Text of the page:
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  • Olive products are olive oil and table olives.
  • Harvesting can be done mechanically or by hand. The latter yields a better product but is more labour intensive. Olive farming is a long-term investment, with a return on investment only showing four to five years after planting.
  • The climate in the Western Cape is ideal for growing olives, especially around towns like Paarl, Robertson and Montagu, and 95% of the country’s olive production happens in the Western Cape (SA Olive, 2022). Olives can also be produced in certain summer rainfall areas as happens in Hartswater in the Northern Cape, and even in the Eastern Free State (refer to Serrado Olive Estate under the “Companies involved” sub-heading)!
  • The majority of South African olive farms are small: almost half of the 200 registered olive growers are farms of less than 5 ha.
  • Over the past 10 years, the land under olive cultivation has doubled in size from 1800 hectares to nearly 3700.
  • In terms of table olives, around 1400 tonnes of olives are produced, and about the same volumes are imported each year.
  • In 2020, an estimated 2 400 hectares were dedicated to olive oil in South Africa, representing a 70% increase since 2012. Similarly, dual table and oil hectares have grown by 52% in South Africa over the same period.
  • Around 1.5-2.0 million litres of local olive oil are produced each year, and a further 5-6 million litres of olive oil are estimated to be imported annually. While local production is entirely Extra Virgin, the same cannot be said for imported olive oils. Imported olive oil is subsidised and cheaper, one of the impediments to creating further employment in this sector. Another challenge is that olive products are regarded as luxury items (Mathe, 2020).
  • One answer to the flood of imports, often of inferior quality, is the Commitment to Compliance (CTC) Scheme, which ensures that consumers can choose “the best quality locally produced oils”.
  • Olives have high growth potential and create jobs, and can accordingly be viewed as an important crop for South Africa.
Source: and previous notes which appeared in earlier editions of the Agri Handbook.

International business environment

  • World consumption of olive oil is between 3,1 and 3,2 million tons per year.
  • Olive oil production is expected to reach a four-year high in the 2021/22 crop year, 3.3 million tons (USDA, 2021).
  • The largest producers in the world are Spain, Italy, Greece, Turkey and Morocco (SA Olive, 2022).

Find information at:


South Africa: imports and exports

  • There is still room in production for import substitution.
  • South Africa mostly imports olive oil from Spain, followed by Italy, Portugal and Greece (SA Olive, 2022).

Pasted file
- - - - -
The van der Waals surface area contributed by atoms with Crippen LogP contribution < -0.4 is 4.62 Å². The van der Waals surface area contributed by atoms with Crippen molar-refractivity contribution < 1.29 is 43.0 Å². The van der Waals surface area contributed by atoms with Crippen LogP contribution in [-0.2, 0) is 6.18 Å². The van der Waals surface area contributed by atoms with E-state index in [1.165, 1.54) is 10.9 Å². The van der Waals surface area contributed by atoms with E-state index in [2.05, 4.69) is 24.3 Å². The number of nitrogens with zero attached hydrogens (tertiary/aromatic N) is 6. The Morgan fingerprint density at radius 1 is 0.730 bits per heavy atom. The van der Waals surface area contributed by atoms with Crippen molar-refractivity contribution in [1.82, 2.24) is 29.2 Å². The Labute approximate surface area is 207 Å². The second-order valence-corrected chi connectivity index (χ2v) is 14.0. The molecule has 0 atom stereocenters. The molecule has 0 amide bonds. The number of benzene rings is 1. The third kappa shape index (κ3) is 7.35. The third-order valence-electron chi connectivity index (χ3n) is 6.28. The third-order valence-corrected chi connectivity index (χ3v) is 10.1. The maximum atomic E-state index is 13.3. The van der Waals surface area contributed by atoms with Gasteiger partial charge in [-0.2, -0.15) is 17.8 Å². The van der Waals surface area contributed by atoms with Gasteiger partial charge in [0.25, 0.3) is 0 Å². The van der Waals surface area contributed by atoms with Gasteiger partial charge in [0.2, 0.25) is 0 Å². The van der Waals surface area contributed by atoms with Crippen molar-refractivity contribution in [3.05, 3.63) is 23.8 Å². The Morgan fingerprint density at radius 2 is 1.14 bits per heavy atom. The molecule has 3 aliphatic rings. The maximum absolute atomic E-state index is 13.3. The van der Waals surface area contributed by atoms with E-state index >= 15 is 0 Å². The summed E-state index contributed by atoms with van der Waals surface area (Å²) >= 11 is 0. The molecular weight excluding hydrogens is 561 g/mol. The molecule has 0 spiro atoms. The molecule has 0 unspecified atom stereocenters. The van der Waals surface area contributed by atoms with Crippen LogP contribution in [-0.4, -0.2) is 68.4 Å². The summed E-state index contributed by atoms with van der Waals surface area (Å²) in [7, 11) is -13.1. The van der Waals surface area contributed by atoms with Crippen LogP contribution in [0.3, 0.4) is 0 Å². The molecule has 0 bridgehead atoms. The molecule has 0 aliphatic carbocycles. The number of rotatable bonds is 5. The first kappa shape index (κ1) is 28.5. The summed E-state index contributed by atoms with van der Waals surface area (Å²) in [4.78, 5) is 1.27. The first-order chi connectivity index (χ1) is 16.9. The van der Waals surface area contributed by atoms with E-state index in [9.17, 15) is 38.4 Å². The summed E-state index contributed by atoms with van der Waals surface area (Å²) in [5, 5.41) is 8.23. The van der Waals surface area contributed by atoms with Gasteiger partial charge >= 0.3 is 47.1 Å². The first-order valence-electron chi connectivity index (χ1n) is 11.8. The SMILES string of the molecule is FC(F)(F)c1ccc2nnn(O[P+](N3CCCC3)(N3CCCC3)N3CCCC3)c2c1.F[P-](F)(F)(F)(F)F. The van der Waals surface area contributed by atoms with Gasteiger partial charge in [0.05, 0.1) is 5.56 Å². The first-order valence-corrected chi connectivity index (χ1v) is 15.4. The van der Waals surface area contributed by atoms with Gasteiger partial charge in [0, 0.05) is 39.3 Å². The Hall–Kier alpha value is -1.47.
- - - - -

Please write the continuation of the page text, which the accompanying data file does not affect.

• South Africa’s olive oil exports go mostly to Botswana and Namibia (SA Olive, 2022).

For the newcomer

Find grower notes on the websites of several role players e.g. and

Role players

Further reference:

  • Find information on the Commitment to Compliance (CTC) seal on the SA Olive Industry Association (SA Olive) website. Since 2020, a levy of 8c/kg on all table olives and 40c/litre on all olive oil must be paid by producers, processors and importers when they first sell their product.
  •  Statutory levies for the olive and other agricultural sectors are processed by the National Agricultural Marketing Council (NAMC).
  • A list of registered olive nurseries can be found at

Websites and publications

  • Visit the websites of companies listed earlier on this page. Several of them include general information about olives, including the health aspects.
  • is a vital stop for information about olives and the South African olive industry. Amongst the information are notes for growing olives and standards for nurseries. There is also information about available publications and DVDs. These include (i) Olive Production in South Africa, (ii) Olive Oil: A Field Guide, (iii) Olive Growing Manual, and (iv) Extra Virginity: The Sublime and Scandalous World of Olive Oil.
  • Available from ARC-Agricultural Engineering (ARC-AE) is the publication “Agro-processing of Olives and Legumes (green peas, green beans, cowpeas, lentils, olives, peanuts, mushrooms)”. Call 012 842 4017 or visit
  • Table Olive Processing Made Easy by Linda Costa. Find details at
  • Mueller T. 2013. Extra Virginity: The Sublime and Scandalous World of Olive Oil. New Delhi: Atlantic.
  • Costa, C. 1998. Olive Production in South Africa: A Handbook for Olive Growers. Nelspruit: ARC-Tropical and Subtropical Crops.
  • Find news and information at
  • Find the history of olives and notes on the South African olive sector at
  • The AgriSETA Assessment Guide Primary Agriculture “Monitor the establishment of a crop” includes orchard trees. Another relevant learner guides include “Harvesting agricultural crops”.
  • Find the olive tree information at


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